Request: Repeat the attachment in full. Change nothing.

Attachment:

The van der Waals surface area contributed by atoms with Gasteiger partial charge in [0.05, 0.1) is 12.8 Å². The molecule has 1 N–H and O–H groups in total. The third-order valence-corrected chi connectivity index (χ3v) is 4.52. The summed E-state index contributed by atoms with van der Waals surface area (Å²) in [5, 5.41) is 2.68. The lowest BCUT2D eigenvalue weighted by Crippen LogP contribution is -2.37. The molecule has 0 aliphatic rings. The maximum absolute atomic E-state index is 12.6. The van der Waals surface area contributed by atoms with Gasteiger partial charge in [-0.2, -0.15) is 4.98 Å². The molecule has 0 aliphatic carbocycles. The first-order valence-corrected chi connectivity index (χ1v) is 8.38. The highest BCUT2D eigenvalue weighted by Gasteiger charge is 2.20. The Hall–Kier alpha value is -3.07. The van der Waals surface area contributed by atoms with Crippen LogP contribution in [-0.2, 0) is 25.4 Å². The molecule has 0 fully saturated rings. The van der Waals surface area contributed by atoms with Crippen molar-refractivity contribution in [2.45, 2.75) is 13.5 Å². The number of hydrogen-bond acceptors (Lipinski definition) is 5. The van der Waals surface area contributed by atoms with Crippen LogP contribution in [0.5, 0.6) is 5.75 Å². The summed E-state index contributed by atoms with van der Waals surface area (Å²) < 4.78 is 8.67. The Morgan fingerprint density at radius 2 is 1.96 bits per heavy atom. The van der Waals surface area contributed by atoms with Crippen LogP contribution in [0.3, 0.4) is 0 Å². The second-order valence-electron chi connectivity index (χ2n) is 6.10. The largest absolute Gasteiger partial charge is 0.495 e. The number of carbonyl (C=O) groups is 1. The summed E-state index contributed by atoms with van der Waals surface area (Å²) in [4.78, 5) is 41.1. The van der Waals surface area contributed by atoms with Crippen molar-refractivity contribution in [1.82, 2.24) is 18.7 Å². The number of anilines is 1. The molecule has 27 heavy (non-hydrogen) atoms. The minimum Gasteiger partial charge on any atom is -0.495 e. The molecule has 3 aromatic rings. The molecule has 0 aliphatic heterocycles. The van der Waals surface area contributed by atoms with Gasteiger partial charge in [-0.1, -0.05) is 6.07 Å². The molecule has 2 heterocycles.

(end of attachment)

The van der Waals surface area contributed by atoms with Gasteiger partial charge in [0.05, 0.1) is 12.8 Å². The molecule has 1 N–H and O–H groups in total. The third-order valence-corrected chi connectivity index (χ3v) is 4.52. The summed E-state index contributed by atoms with van der Waals surface area (Å²) in [5, 5.41) is 2.68. The lowest BCUT2D eigenvalue weighted by Crippen LogP contribution is -2.37. The molecule has 0 aliphatic rings. The maximum absolute atomic E-state index is 12.6. The van der Waals surface area contributed by atoms with Gasteiger partial charge in [-0.2, -0.15) is 4.98 Å². The molecule has 0 aliphatic carbocycles. The first-order valence-corrected chi connectivity index (χ1v) is 8.38. The highest BCUT2D eigenvalue weighted by Gasteiger charge is 2.20. The Hall–Kier alpha value is -3.07. The van der Waals surface area contributed by atoms with Crippen LogP contribution in [-0.2, 0) is 25.4 Å². The molecule has 0 fully saturated rings. The van der Waals surface area contributed by atoms with Crippen molar-refractivity contribution in [2.45, 2.75) is 13.5 Å². The number of hydrogen-bond acceptors (Lipinski definition) is 5. The van der Waals surface area contributed by atoms with Crippen LogP contribution in [0.5, 0.6) is 5.75 Å². The summed E-state index contributed by atoms with van der Waals surface area (Å²) < 4.78 is 8.67. The Morgan fingerprint density at radius 2 is 1.96 bits per heavy atom. The van der Waals surface area contributed by atoms with Crippen LogP contribution in [0.3, 0.4) is 0 Å². The second-order valence-electron chi connectivity index (χ2n) is 6.10. The largest absolute Gasteiger partial charge is 0.495 e. The number of carbonyl (C=O) groups is 1. The summed E-state index contributed by atoms with van der Waals surface area (Å²) in [4.78, 5) is 41.1. The van der Waals surface area contributed by atoms with Crippen molar-refractivity contribution in [1.82, 2.24) is 18.7 Å². The number of anilines is 1. The molecule has 27 heavy (non-hydrogen) atoms. The minimum Gasteiger partial charge on any atom is -0.495 e. The molecule has 3 aromatic rings. The molecule has 0 aliphatic heterocycles. The van der Waals surface area contributed by atoms with Gasteiger partial charge in [-0.1, -0.05) is 6.07 Å². The molecule has 2 heterocycles.